THE Consistory Court of the diocese of Chester refused a petition for a faculty to exhume the remains of a stillborn baby which were interred 28 years ago. Owing to the personal and sensitive nature of the case, and to reduce the distress that might be caused to those concerned, the names of the parties were anonymised.
The petition was brought by Mrs AB, the mother of D, a stillborn boy who died at 38 weeks on 12 June 1991. His remains are interred in an oak coffin in a numbered plot in the consecrated section of Landican cemetery, operated by Wirral Borough Council. There is no formal memorial on the grave to commemorate D. The plot is an eight-foot grave that the cemetery authorities say could normally be expected to accommodate up to three adult burials.
All formal arrangements for the burial were made by Mr JK, who was Mrs AB’s partner at the time of D’s birth, and says that he is D’s natural father. He owns the grave, and has visited it regularly over the years.
Mr JK and Mrs AB also have a son born in 1990, and two further sons born in 1992 and 1996. They never married, and they separated in 1997. Both are now married to other partners, with whom they have children.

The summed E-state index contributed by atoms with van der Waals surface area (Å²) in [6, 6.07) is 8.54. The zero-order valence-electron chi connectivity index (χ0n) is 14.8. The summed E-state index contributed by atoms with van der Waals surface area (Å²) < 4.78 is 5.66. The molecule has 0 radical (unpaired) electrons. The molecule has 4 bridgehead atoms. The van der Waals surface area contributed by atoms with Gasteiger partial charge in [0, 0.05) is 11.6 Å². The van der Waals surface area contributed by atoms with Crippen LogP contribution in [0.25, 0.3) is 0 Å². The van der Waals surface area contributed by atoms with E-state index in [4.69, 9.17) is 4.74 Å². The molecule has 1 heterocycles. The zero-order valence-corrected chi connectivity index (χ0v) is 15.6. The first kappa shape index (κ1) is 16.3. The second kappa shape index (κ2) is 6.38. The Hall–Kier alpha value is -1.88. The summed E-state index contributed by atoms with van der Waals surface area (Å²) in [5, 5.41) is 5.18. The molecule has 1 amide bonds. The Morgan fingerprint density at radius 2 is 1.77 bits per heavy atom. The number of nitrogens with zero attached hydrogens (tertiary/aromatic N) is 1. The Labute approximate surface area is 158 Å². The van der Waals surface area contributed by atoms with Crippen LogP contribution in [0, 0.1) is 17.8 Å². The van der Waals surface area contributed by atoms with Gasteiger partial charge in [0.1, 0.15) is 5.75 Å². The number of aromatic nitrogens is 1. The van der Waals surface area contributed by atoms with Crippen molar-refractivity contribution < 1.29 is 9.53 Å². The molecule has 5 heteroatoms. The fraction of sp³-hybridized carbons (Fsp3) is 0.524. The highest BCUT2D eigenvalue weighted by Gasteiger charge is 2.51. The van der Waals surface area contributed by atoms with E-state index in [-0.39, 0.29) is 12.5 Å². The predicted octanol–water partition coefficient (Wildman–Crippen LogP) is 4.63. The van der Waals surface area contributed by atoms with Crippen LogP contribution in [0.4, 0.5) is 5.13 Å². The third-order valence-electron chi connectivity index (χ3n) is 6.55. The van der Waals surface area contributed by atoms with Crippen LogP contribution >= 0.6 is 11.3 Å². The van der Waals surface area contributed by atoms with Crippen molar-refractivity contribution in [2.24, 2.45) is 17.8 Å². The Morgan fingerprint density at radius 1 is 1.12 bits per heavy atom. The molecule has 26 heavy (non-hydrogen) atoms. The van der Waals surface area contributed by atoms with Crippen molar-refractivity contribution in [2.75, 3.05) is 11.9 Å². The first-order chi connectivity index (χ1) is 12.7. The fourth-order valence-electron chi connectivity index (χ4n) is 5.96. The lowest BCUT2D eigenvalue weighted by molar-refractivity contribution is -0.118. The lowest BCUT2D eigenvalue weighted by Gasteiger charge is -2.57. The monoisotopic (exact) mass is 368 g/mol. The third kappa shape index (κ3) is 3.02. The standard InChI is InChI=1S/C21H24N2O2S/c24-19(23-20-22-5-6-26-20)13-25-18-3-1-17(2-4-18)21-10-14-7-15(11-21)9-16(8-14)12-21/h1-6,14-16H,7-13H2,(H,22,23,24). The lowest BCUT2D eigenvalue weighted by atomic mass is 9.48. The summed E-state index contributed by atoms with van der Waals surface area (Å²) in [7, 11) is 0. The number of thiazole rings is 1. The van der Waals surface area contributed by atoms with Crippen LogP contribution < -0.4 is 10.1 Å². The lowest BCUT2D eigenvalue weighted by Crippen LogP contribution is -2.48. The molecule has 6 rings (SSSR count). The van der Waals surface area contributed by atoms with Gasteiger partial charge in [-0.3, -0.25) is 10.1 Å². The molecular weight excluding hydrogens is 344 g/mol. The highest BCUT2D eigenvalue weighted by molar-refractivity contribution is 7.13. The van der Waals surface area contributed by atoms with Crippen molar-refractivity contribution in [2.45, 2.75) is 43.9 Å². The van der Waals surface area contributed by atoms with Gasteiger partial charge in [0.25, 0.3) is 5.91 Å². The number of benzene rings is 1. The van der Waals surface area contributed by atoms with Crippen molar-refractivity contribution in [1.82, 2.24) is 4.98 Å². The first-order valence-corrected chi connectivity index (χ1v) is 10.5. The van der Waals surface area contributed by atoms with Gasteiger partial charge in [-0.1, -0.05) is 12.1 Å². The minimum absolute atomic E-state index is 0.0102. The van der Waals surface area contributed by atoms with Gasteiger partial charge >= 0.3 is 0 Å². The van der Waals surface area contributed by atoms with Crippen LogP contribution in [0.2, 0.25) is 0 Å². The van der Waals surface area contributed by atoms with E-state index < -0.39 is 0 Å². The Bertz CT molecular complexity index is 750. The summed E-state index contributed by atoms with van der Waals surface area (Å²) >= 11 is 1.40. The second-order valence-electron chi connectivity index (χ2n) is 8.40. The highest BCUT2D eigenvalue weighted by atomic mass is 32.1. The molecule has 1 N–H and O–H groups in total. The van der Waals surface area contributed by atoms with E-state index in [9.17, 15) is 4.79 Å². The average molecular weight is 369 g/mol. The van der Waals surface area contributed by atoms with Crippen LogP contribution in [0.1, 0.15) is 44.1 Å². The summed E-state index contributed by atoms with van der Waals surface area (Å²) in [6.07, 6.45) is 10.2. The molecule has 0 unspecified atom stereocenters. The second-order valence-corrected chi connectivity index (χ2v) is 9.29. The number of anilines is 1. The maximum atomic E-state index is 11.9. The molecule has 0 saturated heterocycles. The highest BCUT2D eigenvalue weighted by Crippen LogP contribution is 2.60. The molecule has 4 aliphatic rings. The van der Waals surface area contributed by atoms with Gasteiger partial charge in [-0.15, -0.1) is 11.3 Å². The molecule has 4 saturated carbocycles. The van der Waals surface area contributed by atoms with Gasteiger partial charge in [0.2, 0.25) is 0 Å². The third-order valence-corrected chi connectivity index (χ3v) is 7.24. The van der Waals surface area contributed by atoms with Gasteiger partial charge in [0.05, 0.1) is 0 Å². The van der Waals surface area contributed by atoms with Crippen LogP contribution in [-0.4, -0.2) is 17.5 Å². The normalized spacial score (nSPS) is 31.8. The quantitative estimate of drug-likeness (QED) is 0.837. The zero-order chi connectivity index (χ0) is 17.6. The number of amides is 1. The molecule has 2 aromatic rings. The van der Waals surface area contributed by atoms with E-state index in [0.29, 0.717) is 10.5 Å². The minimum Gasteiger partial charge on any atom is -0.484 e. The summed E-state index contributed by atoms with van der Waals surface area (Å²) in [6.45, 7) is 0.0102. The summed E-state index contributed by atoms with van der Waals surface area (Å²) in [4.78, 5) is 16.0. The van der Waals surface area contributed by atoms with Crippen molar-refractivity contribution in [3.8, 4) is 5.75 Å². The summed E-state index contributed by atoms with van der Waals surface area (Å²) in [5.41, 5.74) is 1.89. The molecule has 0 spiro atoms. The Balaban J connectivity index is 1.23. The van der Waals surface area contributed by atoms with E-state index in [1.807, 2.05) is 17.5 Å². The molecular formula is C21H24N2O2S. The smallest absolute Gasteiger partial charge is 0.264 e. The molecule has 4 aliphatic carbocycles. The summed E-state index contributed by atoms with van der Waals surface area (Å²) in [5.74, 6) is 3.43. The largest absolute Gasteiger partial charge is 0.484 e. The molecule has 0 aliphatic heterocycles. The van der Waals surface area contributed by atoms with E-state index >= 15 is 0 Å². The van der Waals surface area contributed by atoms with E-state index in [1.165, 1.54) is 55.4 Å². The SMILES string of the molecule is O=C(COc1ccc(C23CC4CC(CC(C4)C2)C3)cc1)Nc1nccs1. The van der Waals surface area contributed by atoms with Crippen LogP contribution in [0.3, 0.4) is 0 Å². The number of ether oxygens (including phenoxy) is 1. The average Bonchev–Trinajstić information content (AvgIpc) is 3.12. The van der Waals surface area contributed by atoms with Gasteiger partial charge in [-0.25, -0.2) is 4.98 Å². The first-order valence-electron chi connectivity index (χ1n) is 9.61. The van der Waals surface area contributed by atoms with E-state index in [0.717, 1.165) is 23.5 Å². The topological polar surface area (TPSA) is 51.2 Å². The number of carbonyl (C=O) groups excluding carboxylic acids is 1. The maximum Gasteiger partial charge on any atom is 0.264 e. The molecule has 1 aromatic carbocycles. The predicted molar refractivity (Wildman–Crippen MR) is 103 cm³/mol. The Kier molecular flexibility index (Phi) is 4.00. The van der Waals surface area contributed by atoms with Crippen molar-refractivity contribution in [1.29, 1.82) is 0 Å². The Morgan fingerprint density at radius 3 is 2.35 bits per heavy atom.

Mrs AB seeks to exhume D’s remains, to have them cremated, and then to place the cremated remains in a designated rose-garden area at the cemetery where the remains of her own mother and of her brother have been placed. D’s name would then be entered in the book of remembrance in the cemetery.
Mr JK strongly opposes the exhumation, considering it unnecessary, distasteful, and inappropriate. Mrs AB now says that Mr JK is not D’s natural father, that D’s natural father was an individual whose surname and whereabouts are unknown to her, and with whom she had a brief relationship when she and Mr JK were separated for a short time.
The Chancellor, Judge David Turner QC, said that any attempt formally to determine paternity was beyond the scope of the proceedings in the Consistory Court. He said, however, that he found Mrs AB’s account of the separation, the affair with an unnamed individual, and the subsequent years of family life with the birth of two further sons unconvincing, and, even if Mr JK was not the father, his continued visiting of the grave for approaching 28 years and the intensity of those visits was “perplexing”.
The Chancellor concluded that exhumation was unnecessary. Too much time had elapsed, and this was not a case in which the presumption of the permanence of Christian burial had been displaced. D had been laid to rest with Mrs AB and Mr JK both present, and each of them was “now free to honour D’s memory in their hearts and minds, as they wish”.
The grave itself was owned by Mr JK, but he had indicated an unequivocal readiness to place it in joint names, and he had no plans to add any other remains there at any time. In the past, Mrs AB had rejected an agreement of that kind, but the Chancellor urged her to reconsider and also to seek to negotiate a mutually acceptable memorial to D.